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OBJECTIVE: We investigated whether sensory-evoked cortical potentials could be used to estimate the age of an infant. Such a model could be used to identify infants who deviate from normal neurodevelopment. METHODS: Infants aged between 28- and 40-weeks post-menstrual age (PMA) (166 recording sessions in 96 infants) received trains of visual and tactile stimuli. Neurodynamic response functions for each stimulus were derived using principal component analysis and a machine learning model trained and validated to predict infant age. RESULTS: PMA could be predicted accurately from the magnitude of the evoked responses (training set mean absolute error and 95% confidence intervals: 1.41 [1.14; 1.74] weeks,p = 0.0001; test set mean absolute error: 1.55 [1.21; 1.95] weeks,p = 0.0002). Moreover, we show that their predicted age (their brain age) is correlated with a measure known to relate to maturity of the nervous system and is linked to long-term neurodevelopment. CONCLUSIONS: Sensory-evoked potentials are predictive of age in premature infants and brain age deviations are related to biologically and clinically meaningful individual differences in nervous system maturation. SIGNIFICANCE: This model could be used to detect abnormal development of infants' response to sensory stimuli in their environment and may be predictive of neurodevelopmental outcome.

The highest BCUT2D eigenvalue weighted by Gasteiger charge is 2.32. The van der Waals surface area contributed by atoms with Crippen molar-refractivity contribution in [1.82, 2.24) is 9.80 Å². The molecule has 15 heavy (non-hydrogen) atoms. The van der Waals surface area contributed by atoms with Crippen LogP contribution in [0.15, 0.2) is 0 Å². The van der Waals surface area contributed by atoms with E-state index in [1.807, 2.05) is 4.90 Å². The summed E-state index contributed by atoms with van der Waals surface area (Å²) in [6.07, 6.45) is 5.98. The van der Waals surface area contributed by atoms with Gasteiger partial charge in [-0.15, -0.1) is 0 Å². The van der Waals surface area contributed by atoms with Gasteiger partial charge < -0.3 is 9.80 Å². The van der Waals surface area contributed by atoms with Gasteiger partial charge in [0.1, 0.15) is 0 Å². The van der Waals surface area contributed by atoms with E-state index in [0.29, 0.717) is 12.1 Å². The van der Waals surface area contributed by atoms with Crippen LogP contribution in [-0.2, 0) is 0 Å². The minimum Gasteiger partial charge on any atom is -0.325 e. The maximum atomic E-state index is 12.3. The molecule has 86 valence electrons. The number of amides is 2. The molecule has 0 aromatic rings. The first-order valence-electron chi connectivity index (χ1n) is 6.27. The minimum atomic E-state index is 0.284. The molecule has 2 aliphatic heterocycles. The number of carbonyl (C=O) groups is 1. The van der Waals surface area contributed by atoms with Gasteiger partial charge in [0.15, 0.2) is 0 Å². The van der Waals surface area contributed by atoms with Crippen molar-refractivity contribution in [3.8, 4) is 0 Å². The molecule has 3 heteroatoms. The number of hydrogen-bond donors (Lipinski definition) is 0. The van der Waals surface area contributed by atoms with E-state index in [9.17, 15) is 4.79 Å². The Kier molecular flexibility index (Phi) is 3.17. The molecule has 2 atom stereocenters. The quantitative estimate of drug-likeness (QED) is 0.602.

Original publication

DOI

10.1016/j.clinph.2023.11.007

Type

Journal article

Journal

Clin Neurophysiol

Publication Date

20/11/2023

Volume

157

Pages

61 - 72

Keywords

Electroencephalography, Machine learning, Preterm, Reflex withdrawal, Tactile, Visual